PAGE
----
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Three Common Mistakes First-Time Landlords Make

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There are over 100 million people living in rental homes in the United States, according to the U.S. Census Bureau. There are many reasons why you would want to rent out a home and become a landlord. Maybe you inherited the house from a loved one, maybe you want to build your income, or maybe you just aren't ready to sell a house yet. Whatever the reason for wanting to rent it out, being a landlord is a lot of work. Without any knowledge, it is easy to make a few mistakes when you are renting for the first time. In an effort to help you avoid those mistakes, here are three common mistakes many first-time landlords make that you can avoid. 

Not Knowing the Law

One of the hardest parts about being a landlord is being able to decipher all the laws surrounding the responsibility. Landlord laws vary state to state. It is important to know what the law says about your actions before you do them. For example, if you are planning on asking a tenant to leave, you must give them a certain amount of time to be out. Another major law you want to avoid breaking is denying rent based on religion, sex, or race. Doing so can get you fined and possibly jailed.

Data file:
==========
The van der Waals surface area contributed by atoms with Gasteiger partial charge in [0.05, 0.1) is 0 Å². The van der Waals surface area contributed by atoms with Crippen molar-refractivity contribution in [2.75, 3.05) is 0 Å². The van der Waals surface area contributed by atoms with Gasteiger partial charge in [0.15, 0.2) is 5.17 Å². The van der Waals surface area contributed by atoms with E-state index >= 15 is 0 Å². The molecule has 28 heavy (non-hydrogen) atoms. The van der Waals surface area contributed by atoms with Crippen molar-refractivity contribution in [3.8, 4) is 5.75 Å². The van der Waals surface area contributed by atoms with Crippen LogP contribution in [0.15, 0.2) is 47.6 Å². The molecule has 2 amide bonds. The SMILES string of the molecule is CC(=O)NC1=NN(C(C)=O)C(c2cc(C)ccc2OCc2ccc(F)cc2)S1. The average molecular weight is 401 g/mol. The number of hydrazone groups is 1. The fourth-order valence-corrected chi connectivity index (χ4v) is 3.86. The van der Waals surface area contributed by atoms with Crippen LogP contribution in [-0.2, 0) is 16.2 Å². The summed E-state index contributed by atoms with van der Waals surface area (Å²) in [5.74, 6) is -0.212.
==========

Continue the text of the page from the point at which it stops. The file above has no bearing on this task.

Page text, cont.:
Underestimating the Costs of the Rental

While you can safely assume that your financial responsibility will be for the mortgage, taxes, and insurance, there are many other costs you need to take into account when you become a landlord. Some of these include advertising, property management fees, repairs, and maintenance. Before determining how much you plan on renting the home out for, you want to take a good look at what your costs are associated with renting. You may find that renting is not going to bring in any additional income for a while. 

Not Keeping an Eye Out on the Property

Even though you have a rental contract in place, you still need to check on the property occasionally. If your tenant suddenly moves out with no warning, you may not know until the rent becomes late if you have not checked on the property in a while. Keep in touch with the tenants to ensure that the communication is flowing freely and your tenants are content. Tenant turnover can cost you a lot of money, so it is always best to keep your tenants happy so they stay longer.